Persistence or Stubbornness

I’m attributing the motivation for this post to public radio, where I heard this recently:  Persistence is often touted as a key attribute of a successful entrepreneur, and one of the attributes I  have remarkable evidence for possessing.   But maybe I’m just stubborn?

In an article for HBR, Muriel Maignan Wilkins wrote that you can manage your stubbornness by being open to new ideas and being able to admit you are wrong.   The best entrepreneurs I have seen are willing to consider other choices but also balance that with a need to stay on course — changing plans to chase the “next best idea” is not leadership, yet neither is following  a course assured to fail.  Most adults have likely had an experience where they were convinced something wouldn’t work, and then it did.   That’s likely because someone else believed, beyond the obvious reasons why it would fail, that it could work.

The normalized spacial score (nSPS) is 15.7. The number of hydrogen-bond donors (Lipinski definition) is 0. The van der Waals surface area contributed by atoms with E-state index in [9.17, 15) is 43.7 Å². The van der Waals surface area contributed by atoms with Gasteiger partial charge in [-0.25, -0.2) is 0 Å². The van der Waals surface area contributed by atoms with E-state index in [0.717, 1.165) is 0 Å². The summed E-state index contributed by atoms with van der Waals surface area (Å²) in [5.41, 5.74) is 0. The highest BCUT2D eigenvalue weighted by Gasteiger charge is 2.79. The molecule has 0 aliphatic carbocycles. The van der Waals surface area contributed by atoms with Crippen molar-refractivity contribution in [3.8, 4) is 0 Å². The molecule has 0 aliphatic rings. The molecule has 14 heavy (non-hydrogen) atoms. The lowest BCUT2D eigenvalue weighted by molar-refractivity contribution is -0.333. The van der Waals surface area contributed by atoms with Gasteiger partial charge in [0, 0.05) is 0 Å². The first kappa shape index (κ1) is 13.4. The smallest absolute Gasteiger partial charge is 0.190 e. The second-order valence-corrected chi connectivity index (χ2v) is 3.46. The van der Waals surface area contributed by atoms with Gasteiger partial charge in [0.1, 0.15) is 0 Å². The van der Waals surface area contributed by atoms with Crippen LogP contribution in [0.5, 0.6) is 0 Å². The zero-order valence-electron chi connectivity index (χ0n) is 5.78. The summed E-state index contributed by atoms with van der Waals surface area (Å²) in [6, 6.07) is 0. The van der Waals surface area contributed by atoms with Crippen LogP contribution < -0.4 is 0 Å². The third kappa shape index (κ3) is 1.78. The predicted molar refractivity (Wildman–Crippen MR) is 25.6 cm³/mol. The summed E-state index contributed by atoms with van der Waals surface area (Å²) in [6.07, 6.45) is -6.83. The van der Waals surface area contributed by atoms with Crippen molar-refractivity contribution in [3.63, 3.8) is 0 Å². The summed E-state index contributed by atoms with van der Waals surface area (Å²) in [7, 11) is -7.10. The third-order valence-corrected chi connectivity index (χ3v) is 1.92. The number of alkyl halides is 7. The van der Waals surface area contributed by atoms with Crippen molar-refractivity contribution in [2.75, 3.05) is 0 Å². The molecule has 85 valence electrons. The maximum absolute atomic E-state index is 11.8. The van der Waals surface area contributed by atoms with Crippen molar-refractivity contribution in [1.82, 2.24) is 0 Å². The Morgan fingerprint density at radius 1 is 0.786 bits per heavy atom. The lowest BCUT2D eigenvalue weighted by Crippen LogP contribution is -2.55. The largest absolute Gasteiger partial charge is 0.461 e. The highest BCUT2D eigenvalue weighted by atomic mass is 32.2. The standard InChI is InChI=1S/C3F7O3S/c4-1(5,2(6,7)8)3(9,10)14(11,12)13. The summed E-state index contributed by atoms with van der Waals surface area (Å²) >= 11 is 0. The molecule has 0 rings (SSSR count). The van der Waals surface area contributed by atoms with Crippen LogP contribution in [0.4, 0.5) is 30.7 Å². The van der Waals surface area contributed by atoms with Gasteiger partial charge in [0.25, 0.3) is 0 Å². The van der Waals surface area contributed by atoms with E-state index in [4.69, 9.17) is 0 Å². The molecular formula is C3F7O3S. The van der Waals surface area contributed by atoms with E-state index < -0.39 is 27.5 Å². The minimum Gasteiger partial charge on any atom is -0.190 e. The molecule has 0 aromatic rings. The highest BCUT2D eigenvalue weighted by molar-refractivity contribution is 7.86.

In my startup, RideGrid, we believed that people would ride in a car, one time, with an  non-professional driver they don’t know.   People said we were crazy.   You could talk them through the rationale, but safety  and trust were their first concerns.   That was 2007.   Uber has now launched Uber Pool, which has some similar characteristics to RideGrid.   Very few people have that safety fear today:

  • My mother has used Uber.
  • People I work with in Tijuana told me this week that Uber drivers are more trustworthy than taxi drivers — if you left your laptop in a Tijuana Taxi – it’s gone.  If you left it in an Uber car, you might get it back.

Good entrepreneurs analyze evidence and motivation, and can pivot when they believe they are wrong, but don’t shift at intuition before doing some analysis.  Jumping at  the intuition of others is entrepreneurial suicide.  The analysis doesn’t have to be quantitative, but must consider all  relevant variables and their interaction.  The entrepreneur also has to filter out distractions of analyzing too much.

Tolerance of ambiguity, self awareness, and the fearless pursuit of what might end up being a waste of time but you don’t think so….. that’s persistence, and there is nothing stubborn about that.

This post is also the subject of a Leadership Minute Video.



Leave a Reply